One large egg, or 50 grams, contains 6 grams of protein, which isn't far off from the protein in vegan eggs which have no sat fat and often do contain fiber. If you eat JUST Eggs, for instance, which is made with mung bean, just 3 tablespoons contain 5 grams of plant-based protein and zero saturated fats.

6. Chickens are one of the most abused farm animals on the planet.

Sir Paul McCartney said it best way back in 2010: "If slaughterhouses had glass walls, everyone would be vegetarian." The rockstar legend narrated this video that he created with PETA called Glass Walls, which showcased the cruel behavior that takes place inside  slaughterhouses.

The must-see video clips together behind the scenes footage of chickens who face excruciating pain when they are killed to be eaten or kept for their eggs. He says, "chickens  are the most abused animals on the planet." Glass Walls films the thousands of chickens piled in small cages on top of one another with no room to flap their wings, inside of a poorly monitored slaughterhouse where workers don't appear to care if the birds suffer.

Farmers overfeed chickens to produce more meat, making it hard for the chicken to have enough strength to hold their own weight, many of them collapse and die in their cages. Unsanitary environments can cause diseases, which be transferred to the food we eat. A new report finds that the conditions in these factory farms make for an inevitable health pandemic to follow the one we are in currently. So far avian flu, swine flu, and now the novel coronavirus have all been traced back to the way animals are raised and then slaughtered for consumption.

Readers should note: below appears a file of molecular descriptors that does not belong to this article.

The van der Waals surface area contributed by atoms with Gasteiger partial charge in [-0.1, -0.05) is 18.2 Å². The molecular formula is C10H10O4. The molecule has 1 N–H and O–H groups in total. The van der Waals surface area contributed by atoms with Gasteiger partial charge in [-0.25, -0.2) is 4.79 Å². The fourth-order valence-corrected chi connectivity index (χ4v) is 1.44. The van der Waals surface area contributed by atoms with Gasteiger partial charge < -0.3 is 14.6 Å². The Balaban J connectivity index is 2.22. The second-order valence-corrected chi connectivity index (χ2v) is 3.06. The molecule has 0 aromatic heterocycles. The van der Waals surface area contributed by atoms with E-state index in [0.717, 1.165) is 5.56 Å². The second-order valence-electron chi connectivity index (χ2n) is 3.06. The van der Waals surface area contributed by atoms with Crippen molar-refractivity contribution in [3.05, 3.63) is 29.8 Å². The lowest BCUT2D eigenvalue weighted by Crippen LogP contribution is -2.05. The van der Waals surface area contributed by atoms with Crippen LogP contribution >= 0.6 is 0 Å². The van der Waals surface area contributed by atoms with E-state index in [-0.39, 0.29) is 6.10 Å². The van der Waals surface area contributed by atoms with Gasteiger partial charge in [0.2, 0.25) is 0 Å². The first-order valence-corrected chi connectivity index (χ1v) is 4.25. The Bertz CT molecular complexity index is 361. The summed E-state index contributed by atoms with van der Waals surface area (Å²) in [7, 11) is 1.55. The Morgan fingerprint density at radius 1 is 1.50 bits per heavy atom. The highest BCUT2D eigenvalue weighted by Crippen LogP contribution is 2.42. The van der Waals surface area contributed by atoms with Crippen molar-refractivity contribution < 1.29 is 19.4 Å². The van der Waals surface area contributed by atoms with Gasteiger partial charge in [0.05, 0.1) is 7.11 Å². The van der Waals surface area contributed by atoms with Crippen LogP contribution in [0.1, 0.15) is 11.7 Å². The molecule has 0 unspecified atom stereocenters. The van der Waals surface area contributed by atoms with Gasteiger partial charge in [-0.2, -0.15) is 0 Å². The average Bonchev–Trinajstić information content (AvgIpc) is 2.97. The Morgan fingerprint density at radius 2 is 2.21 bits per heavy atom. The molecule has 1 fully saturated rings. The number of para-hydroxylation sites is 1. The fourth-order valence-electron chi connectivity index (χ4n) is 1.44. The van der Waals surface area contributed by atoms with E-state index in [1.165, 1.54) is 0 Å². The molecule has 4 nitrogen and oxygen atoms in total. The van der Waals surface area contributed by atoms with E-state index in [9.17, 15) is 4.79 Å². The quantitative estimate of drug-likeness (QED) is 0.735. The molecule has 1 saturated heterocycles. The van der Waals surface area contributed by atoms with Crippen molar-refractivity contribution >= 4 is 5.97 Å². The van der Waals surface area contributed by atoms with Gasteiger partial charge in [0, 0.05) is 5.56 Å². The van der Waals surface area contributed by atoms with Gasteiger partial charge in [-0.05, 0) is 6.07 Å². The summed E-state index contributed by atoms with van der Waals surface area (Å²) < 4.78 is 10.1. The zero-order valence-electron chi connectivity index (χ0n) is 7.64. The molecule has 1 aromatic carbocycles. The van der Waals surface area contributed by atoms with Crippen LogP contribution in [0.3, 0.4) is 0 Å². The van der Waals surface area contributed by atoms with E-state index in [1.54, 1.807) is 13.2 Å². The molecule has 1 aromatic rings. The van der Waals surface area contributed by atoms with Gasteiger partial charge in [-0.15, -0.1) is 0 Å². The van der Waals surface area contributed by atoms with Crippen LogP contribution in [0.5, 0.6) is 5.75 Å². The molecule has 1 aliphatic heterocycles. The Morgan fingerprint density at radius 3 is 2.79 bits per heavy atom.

For great ideas of vegan recipes that are egg-free but still make a perfect breakfast, try The Beet's favorites below. 

Healthy and Filling Tofu Scramble Topped with Fresh Dill: This tofu scramble is a great source of protein, fiber, and B-vitamins to start your morning with.

Tofu Scramble with Spinach and Sundried TomatoesThis recipe contains 27 grams of plant-based protein and 5 grams of fiber.